posted by jadzia1970 at 08:18 AM on January 12

Yeah, but the bench guys in MLB, the NFL, and the NBA are generally making in the 100K/year range, not less than a dishwasher at the local greasy spoon. That's atrocious, and MLS should be ashamed. Well they are due to pass a new minimum wage law. that should help them a bit.

posted by scottypup at 08:24 AM on January 12

Yeah, but the bench guys in MLB, the NFL, and the NBA are generally making in the 100K/year range, not less than a dishwasher at the local greasy spoon. That's atrocious, and MLS should be ashamed. The alternative to Capitalism and Free Market is preferable to you?

posted by ChiefsSuperFan at 09:06 AM on January 12

SoccerFilter!!! Another difference between the NASL and now is the global media coverage and TV rights. Beckham is huge in, among other places, Asia -- so this move increases exposure of this US sports league there and potentially enhances revenues through television licensing, merchandise sales, etc., in addition to perhaps eventually luring better talent (and not just past-their prime superstars) into this league.

posted by holden at 10:02 AM on January 12

Another thing lost here is the Galaxy aren't footing the bill for the whole $250 Million. Most of it will come from endorsements and jersey profits and the like. They will be paying Becks $10M / year which is about what Michael Vick makes and as an Atlanta native, I can guarantee Beckham will be better for the Galaxy than Vick is for the Falcons.

posted by Ricardo at 10:36 AM on January 12

Ricardo, you hope so, at least. Not that Senor Mexico is awful, but for that kind of cheese, Becks better be bringing home the bacon. On my pipe-dream list, I'd love to see Owen Hargreaves skip Man U, leave Bayern and come (sort of) home to play for Toronto FC. He'd be a relatively easy sell to the fans, even in an expansion market (I remember mostly full houses at Blizzard matches in the NASL when I was a kid), and while they probably could find the money for him, the big sticking point would be whether he wanted to come at all. But as the best Canadian (born, anyway) soccer player on the planet at the moment, it sure would be awful nice.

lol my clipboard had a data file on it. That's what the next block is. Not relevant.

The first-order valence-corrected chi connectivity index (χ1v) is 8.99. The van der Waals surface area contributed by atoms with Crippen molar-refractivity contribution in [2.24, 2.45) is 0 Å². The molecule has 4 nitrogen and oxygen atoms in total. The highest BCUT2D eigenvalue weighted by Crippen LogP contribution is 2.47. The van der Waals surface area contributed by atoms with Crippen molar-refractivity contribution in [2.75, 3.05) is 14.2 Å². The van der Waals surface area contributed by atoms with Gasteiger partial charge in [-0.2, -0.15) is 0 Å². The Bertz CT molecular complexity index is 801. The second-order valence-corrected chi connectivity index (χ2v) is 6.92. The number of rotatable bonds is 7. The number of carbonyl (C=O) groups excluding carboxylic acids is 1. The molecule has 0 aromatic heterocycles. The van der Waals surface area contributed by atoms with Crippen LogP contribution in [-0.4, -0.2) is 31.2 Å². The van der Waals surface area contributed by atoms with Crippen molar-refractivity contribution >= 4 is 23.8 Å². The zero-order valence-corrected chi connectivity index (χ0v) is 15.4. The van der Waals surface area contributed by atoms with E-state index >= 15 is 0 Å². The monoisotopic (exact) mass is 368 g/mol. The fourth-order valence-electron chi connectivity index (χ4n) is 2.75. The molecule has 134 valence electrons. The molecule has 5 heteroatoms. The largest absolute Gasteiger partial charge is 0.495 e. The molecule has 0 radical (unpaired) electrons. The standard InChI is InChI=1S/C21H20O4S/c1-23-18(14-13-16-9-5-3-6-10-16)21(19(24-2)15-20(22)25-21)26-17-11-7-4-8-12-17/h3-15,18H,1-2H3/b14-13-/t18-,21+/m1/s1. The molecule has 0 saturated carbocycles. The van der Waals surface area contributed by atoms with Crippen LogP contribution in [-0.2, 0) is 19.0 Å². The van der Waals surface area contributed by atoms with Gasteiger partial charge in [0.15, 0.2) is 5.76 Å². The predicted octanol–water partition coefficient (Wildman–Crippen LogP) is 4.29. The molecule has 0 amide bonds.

posted by chicobangs at 11:12 AM on January 12

The alternative to Capitalism and Free Market is preferable to you? Here's a suggestion: how 'bout you wrap that red herring in newspaper and stick it in the fridge before it starts to stink even more than it already does. Major League Soccer's league minimum is less than two thousand dollars above the official Poverty Line of the United States of America. Put your Sean Hannity catch phrases aside and stop trying to make a political fight out of my comments, which pertained to the MLS salary situation, which I think is profoundly and fundamentally unfair. You want to grow the sport in America, then pay people enough money that they can make a living at it. I've worked part-time jobs that paid as much as, or more than, $11,400 a year, and I'd wager that others here have had the same experience.

posted by The_Black_Hand at 02:13 PM on January 12

A couple of things about the league minimum salary. First of all, the poverty line is, in my opinion and in the opinion of many commentators, set too low. I think a more reasonable/appropriate poverty line would be higher than the $11,700 MLS minimum salary figure and would make that figure look even worse. On the other hand, the MLS salary is presumably not the only income that those toiling at the bottom of the MLS payscale have. There is certainly an opportunity to have another job in the offseason and some players may even have other jobs during the season. Whether professional athletes should be paid at such a level that they are forced to have other jobs is another question, but historically that has been the case in other American sports and certainly in soccer elsewhere (like England probably up until the mid-1900s) -- it's just not particularly common now.

posted by holden at 02:45 PM on January 12

You're all a bunch of idiots who don't have a clue what you're talking about. Sucker will never make it in the U.S. of A. because we don't cotton to your commie kick-ball! God Bless America!!!!! (Sure makes an ol' soccer-head like me smile to see such intelligent discussion going on here. I think there's something in my eye....)